Champions League football is the greatest challenge in the club game and it doesn’t get any harder than facing Barcelona. The Catalan giants are one of the sport’s great and powerful institutions and, in part, that is down to the wonders worked by Pep Guardiola. The Spaniard nurtured the greatest player of all time and won trophies at an obscene rate, but it was his style that left the greatest mark on the world’s most popular sport. A tactical enlightenment took place in Catalonia, as a new way of playing the game was developed to devastating effect.
Guardiola’s Manchester City team are now facing the juggernaut he built. Barcelona have evolved as a team and as a club, but they are no less irresistible a force. The second part of a double-header between the two teams takes part in north west England on Tuesday night, with the drubbing that Manchester City faced at Camp Nou dauntingly fresh in the memory.
Qualification from Group C is almost guaranteed for Barcelona, who have taken nine points from the nine available. City, on the other hand, sit just one point ahead of Borussia Monchengladbach who are in third spot. Gladbach host Celtic, whom they dominated in gameweek three, on Tuesday night and are strong favourites to claim another victory over the Scottish club.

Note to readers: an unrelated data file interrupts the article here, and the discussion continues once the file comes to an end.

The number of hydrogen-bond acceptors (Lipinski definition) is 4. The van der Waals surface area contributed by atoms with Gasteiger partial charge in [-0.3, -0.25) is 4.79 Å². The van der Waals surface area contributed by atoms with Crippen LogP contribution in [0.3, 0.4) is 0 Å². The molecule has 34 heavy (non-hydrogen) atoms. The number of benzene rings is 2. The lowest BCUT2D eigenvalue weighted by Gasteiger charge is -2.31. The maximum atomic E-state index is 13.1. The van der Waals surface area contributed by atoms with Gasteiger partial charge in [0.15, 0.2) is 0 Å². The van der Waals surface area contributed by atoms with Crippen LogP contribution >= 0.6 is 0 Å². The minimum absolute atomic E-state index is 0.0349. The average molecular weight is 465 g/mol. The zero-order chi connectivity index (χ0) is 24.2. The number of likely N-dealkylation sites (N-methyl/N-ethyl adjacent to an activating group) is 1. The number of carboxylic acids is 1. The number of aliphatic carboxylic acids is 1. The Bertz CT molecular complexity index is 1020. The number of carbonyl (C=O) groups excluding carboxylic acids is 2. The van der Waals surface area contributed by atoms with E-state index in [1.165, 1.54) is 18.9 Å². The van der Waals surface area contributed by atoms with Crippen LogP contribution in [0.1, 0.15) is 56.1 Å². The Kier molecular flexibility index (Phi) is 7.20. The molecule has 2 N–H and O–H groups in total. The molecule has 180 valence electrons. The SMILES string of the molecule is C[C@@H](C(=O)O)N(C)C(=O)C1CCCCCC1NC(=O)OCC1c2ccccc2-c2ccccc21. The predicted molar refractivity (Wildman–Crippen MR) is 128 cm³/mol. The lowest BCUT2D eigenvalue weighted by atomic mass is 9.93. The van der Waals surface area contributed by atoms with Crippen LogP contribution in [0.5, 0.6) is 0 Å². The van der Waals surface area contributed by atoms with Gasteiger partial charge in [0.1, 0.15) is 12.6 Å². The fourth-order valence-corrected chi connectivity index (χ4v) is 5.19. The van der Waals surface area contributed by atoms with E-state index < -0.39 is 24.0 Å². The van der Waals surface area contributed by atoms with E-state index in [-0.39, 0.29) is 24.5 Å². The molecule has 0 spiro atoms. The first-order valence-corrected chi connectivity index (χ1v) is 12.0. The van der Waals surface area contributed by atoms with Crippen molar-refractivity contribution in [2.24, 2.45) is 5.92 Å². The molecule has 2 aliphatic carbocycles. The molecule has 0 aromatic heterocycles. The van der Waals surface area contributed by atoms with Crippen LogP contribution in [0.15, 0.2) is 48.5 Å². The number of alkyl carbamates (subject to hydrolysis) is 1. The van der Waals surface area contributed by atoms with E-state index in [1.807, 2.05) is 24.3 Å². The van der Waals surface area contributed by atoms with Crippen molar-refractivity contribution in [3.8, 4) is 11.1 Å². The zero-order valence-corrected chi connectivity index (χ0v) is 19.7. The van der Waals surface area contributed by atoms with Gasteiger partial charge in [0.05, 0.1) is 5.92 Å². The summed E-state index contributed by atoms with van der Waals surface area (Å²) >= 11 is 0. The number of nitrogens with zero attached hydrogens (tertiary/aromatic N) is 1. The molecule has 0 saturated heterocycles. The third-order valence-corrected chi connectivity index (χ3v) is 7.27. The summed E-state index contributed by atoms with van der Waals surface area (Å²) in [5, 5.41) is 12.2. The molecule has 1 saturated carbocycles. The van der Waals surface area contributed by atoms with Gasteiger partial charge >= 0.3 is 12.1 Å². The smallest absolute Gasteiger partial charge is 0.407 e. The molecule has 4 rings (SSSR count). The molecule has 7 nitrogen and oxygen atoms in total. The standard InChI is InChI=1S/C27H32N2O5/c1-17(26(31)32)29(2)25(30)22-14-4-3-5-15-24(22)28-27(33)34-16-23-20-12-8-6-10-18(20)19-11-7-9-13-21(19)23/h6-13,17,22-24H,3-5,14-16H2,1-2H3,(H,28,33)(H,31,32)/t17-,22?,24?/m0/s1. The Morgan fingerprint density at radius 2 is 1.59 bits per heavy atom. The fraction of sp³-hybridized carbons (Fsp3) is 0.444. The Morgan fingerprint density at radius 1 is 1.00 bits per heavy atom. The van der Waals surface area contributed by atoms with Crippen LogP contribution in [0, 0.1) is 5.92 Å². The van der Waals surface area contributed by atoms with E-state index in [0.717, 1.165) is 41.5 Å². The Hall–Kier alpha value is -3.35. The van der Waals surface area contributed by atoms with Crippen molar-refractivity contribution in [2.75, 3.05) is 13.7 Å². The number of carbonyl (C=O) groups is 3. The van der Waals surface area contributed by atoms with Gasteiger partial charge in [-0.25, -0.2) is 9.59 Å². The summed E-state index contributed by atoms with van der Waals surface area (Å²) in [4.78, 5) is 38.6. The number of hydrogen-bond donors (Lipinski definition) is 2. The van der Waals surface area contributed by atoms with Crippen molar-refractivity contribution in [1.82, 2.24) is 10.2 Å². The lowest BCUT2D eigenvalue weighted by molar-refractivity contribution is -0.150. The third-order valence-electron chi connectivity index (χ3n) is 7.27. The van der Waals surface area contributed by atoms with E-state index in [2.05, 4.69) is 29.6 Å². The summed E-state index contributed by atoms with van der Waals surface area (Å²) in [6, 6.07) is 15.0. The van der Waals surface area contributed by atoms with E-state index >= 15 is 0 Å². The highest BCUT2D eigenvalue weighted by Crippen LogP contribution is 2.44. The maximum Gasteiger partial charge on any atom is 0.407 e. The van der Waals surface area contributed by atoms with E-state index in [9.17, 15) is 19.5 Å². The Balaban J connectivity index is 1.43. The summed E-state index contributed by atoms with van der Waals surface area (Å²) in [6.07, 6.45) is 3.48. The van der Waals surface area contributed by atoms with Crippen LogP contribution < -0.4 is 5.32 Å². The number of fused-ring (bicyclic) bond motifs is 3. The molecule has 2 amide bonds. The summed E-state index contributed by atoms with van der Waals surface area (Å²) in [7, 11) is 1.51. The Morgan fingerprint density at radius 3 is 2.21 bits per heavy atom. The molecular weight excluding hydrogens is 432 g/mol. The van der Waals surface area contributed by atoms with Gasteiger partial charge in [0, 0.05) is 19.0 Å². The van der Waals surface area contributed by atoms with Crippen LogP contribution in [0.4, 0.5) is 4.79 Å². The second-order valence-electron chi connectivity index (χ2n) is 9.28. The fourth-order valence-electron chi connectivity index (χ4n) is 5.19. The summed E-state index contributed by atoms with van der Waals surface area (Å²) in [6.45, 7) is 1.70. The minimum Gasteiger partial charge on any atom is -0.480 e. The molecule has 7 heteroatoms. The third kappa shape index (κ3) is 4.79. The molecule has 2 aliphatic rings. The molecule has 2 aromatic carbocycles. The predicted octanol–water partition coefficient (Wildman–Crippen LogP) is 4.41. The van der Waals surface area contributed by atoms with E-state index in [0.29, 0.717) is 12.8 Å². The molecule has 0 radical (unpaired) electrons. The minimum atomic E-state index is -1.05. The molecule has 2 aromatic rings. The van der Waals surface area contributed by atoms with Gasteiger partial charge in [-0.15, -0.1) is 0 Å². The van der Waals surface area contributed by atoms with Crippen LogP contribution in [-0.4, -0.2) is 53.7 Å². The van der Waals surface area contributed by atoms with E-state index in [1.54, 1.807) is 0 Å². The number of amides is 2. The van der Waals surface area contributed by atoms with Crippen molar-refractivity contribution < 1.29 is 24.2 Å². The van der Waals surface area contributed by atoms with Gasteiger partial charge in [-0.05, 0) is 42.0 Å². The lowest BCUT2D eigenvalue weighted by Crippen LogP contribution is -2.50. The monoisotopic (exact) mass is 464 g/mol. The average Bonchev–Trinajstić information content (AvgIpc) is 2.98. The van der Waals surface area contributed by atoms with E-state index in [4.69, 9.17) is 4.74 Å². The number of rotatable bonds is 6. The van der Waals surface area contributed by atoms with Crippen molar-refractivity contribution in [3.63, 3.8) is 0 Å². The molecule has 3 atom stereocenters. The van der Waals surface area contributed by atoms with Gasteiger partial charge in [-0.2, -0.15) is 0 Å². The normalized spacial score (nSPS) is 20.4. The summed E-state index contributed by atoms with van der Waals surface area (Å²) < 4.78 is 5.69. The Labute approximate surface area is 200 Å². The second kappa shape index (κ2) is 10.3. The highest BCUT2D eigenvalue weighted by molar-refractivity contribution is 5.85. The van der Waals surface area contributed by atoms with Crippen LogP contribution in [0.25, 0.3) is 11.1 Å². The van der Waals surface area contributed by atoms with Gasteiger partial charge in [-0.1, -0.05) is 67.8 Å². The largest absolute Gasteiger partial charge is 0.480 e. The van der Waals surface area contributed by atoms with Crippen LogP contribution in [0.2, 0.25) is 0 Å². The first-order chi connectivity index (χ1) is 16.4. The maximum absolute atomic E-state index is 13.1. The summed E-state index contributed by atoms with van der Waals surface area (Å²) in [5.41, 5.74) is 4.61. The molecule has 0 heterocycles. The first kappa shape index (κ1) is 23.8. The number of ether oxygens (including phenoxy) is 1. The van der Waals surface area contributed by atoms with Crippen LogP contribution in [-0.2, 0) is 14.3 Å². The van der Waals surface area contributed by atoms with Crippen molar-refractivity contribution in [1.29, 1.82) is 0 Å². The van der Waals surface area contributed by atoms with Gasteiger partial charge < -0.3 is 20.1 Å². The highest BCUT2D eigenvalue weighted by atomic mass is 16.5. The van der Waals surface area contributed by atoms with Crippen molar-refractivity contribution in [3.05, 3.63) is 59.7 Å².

So potentially, Guardiola’s side could be two points behind Monchengladbach by 10pm on Tuesday. Probably, in fact. The performances a couple of weeks ago suggest that is the most likely outcome.
Should the worst happen for City, they will, of course, have an opportunity to put everything right at Borussia Stadium on November 23rd. Europa League football will not be a certainty for the 2013/14 Premier League champions if they are defeated by Barcelona: their Bundesliga rivals will face Barcelona in gameweek six, so it will still be in City’s control. But things might just look tighter than Guardiola might have expected at the start of the campaign.
Still, points on the board are meant to be favoured – or so the cliché says. Defeat for Manchester City against Barcelona is not the be-all and end-all though. The fixture layout will likely leave the Citizens looking in an exaggeratedly precarious position although qualification – unless they return to their indifferent form of the previous few weeks – should be still achievable. Pressure on the game in Monchengladbach, regardless of the results on Tuesday, will be high and that game is likely to be far more influential on the fortunes of Manchester City’s campaign than the visit of Barcelona.
Success against Barcelona is not mathematically necessary, but a good performance is a must, regardless of the outcome. After the significant improvement against West Brom, recovery after a dodgy October must be continued on Tuesday. Another thrashing like last time and City’s credentials for reaching the latter stage of the Champions League will be harmed seriously. Failure to record a victory against Celtic is all that raises doubt over City’s ability to qualify for the last 16, the 3-3 north of the border will be the real regret should Guardiola’s side suffer the ignominy of demotion to the Europa League.